Living Shorelines are restored shorelines that, in addition to protecting property from erosion, provide habitat for fish, birds and other wildlife. Like undisturbed natural shorelines, they also protect water quality by trapping excess nutrients and sediment. Photo by K. Duhring, VIMS.
While revetments and bulkheads and other methods that "harden" the shoreline provide property owners with erosion protection, they degrade the ability of the shoreline to provide habitat for aquatic life and to filter storm water runoff. Many low energy shorelines are being hardened where less damaging techniques for managing shoreline erosion could be employed.
The Virginia CZM Program Office has working with the program's partners to promote Living Shorelines, a technique that not only stabilizes the shoreline but provides valuable habitat and improves water quality.
Living Shorelines are shorelines that have been altered by man to protect them from erosion and to create habitat using nature-based techniques such as marsh plantings, beach nurishment, and low profile oyster reefs, breakwaters and sills.
Living Shorelines Initiative Successes Fact Sheet - June 2012 (pdf)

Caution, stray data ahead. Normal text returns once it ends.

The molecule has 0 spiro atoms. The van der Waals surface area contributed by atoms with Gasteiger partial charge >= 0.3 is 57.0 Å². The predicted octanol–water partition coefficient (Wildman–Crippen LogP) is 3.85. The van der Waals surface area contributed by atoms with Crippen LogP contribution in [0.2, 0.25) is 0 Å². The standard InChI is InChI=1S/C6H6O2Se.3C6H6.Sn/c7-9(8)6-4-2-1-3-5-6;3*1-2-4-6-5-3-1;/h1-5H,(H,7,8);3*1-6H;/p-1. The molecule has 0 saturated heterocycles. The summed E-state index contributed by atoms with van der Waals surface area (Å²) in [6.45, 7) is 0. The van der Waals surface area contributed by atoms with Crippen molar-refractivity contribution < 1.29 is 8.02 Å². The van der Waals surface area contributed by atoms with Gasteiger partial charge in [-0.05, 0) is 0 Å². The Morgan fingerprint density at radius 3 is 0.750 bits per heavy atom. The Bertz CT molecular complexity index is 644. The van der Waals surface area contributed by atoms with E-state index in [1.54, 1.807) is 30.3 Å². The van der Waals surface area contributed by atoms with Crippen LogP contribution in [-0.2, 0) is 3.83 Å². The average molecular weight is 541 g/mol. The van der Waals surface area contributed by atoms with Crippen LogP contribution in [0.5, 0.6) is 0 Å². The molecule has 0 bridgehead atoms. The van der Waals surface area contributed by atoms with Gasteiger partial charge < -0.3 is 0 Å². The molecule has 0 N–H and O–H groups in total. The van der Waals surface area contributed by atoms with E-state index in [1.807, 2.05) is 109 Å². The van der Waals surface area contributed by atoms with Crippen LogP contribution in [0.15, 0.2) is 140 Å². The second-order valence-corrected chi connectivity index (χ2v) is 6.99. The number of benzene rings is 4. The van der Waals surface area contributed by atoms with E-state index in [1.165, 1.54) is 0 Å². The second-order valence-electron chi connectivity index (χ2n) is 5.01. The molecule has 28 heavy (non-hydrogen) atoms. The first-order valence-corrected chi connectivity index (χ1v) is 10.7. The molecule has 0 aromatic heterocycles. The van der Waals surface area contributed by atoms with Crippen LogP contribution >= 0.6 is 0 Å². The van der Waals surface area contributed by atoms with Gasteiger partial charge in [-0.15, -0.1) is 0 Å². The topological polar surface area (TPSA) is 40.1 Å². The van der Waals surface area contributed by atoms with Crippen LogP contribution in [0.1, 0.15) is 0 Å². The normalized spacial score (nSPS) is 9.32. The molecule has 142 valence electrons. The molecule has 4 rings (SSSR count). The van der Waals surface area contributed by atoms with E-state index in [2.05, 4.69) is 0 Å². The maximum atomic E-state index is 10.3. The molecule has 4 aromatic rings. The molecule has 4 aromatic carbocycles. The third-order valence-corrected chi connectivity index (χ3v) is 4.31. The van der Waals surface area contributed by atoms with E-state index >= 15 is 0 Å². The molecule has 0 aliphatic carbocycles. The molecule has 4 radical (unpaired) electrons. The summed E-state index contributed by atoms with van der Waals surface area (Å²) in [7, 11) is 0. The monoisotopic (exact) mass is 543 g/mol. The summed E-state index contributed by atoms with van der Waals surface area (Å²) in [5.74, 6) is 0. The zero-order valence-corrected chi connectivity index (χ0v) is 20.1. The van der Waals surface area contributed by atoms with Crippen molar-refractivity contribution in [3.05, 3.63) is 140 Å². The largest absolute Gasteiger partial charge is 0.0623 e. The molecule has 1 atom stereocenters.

VIMS Center for Coastal Resources Management Living Shorelines Page --- including a Living Shoreline design options, VIMS projects, workshop proceedings, a photo gallery of royalty-free downloadable images, and Living Shoreline and Living Shoreline publications.
Shoreline Technical Assistance Toolbox - NOAA Office of Ocean and Coastal Resource Management --- The Shoreline Technical Assistance Toolbox provides coastal resource managers with centralized access to information, resources, and tools to address shoreline erosion and management, focusing on alternatives to traditional shoreline hardening. The Toolbox includes information on planning and policy tools, alternative stabilization techniques such as “soft” or hybrid methods (e.g. marsh restoration with breakwater sill), and the economics of shoreline management. For each technique, the site also provides case studies describing how each technique has been applied. In addition, the Toolbox also includes a “resources” page that provides links to a variety websites, reports and management tools related to shoreline management.
NOAA Restoration Portal Website - Living Shorelines page --- site maintained by the NOAA Restoration Center